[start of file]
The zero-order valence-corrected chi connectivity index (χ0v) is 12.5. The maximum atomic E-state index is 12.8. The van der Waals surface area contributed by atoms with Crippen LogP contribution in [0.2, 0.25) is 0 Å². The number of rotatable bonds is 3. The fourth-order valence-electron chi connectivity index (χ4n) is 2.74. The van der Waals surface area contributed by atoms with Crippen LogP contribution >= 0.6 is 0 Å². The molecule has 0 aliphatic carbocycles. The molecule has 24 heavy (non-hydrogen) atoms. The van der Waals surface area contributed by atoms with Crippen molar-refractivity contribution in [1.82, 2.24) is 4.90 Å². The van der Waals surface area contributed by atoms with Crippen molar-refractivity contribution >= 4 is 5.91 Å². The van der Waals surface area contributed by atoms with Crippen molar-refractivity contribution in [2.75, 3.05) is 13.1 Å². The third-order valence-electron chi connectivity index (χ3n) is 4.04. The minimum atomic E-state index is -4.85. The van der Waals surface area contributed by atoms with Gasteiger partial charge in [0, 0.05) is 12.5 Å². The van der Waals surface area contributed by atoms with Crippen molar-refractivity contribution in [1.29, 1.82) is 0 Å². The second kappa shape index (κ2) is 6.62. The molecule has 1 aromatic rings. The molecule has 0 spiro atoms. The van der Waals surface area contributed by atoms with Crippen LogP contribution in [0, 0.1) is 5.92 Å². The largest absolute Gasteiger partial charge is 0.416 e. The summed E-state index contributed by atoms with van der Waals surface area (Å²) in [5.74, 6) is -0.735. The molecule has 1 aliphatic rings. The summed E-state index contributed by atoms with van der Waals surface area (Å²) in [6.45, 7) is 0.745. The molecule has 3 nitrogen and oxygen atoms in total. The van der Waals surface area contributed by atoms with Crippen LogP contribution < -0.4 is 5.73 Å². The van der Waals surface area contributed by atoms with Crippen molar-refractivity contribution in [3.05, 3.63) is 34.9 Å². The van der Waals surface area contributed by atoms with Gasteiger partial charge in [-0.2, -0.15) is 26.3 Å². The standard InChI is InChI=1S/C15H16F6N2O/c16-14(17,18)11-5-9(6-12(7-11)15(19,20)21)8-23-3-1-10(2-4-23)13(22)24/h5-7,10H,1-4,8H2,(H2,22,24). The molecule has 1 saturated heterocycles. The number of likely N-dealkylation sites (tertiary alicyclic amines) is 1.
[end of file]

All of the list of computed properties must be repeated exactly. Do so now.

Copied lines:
The zero-order valence-corrected chi connectivity index (χ0v) is 12.5. The maximum atomic E-state index is 12.8. The van der Waals surface area contributed by atoms with Crippen LogP contribution in [0.2, 0.25) is 0 Å². The number of rotatable bonds is 3. The fourth-order valence-electron chi connectivity index (χ4n) is 2.74. The van der Waals surface area contributed by atoms with Crippen LogP contribution >= 0.6 is 0 Å². The molecule has 0 aliphatic carbocycles. The molecule has 24 heavy (non-hydrogen) atoms. The van der Waals surface area contributed by atoms with Crippen molar-refractivity contribution in [1.82, 2.24) is 4.90 Å². The van der Waals surface area contributed by atoms with Crippen molar-refractivity contribution >= 4 is 5.91 Å². The van der Waals surface area contributed by atoms with Crippen molar-refractivity contribution in [2.75, 3.05) is 13.1 Å². The third-order valence-electron chi connectivity index (χ3n) is 4.04. The minimum atomic E-state index is -4.85. The van der Waals surface area contributed by atoms with Gasteiger partial charge in [0, 0.05) is 12.5 Å². The van der Waals surface area contributed by atoms with Crippen molar-refractivity contribution in [1.29, 1.82) is 0 Å². The second kappa shape index (κ2) is 6.62. The molecule has 1 aromatic rings. The molecule has 0 spiro atoms. The van der Waals surface area contributed by atoms with Crippen LogP contribution in [0, 0.1) is 5.92 Å². The largest absolute Gasteiger partial charge is 0.416 e. The summed E-state index contributed by atoms with van der Waals surface area (Å²) in [5.74, 6) is -0.735. The molecule has 1 aliphatic rings. The summed E-state index contributed by atoms with van der Waals surface area (Å²) in [6.45, 7) is 0.745. The molecule has 3 nitrogen and oxygen atoms in total. The van der Waals surface area contributed by atoms with Crippen LogP contribution < -0.4 is 5.73 Å². The van der Waals surface area contributed by atoms with Crippen molar-refractivity contribution in [3.05, 3.63) is 34.9 Å². The van der Waals surface area contributed by atoms with Gasteiger partial charge in [-0.2, -0.15) is 26.3 Å². The standard InChI is InChI=1S/C15H16F6N2O/c16-14(17,18)11-5-9(6-12(7-11)15(19,20)21)8-23-3-1-10(2-4-23)13(22)24/h5-7,10H,1-4,8H2,(H2,22,24). The molecule has 1 saturated heterocycles. The number of likely N-dealkylation sites (tertiary alicyclic amines) is 1.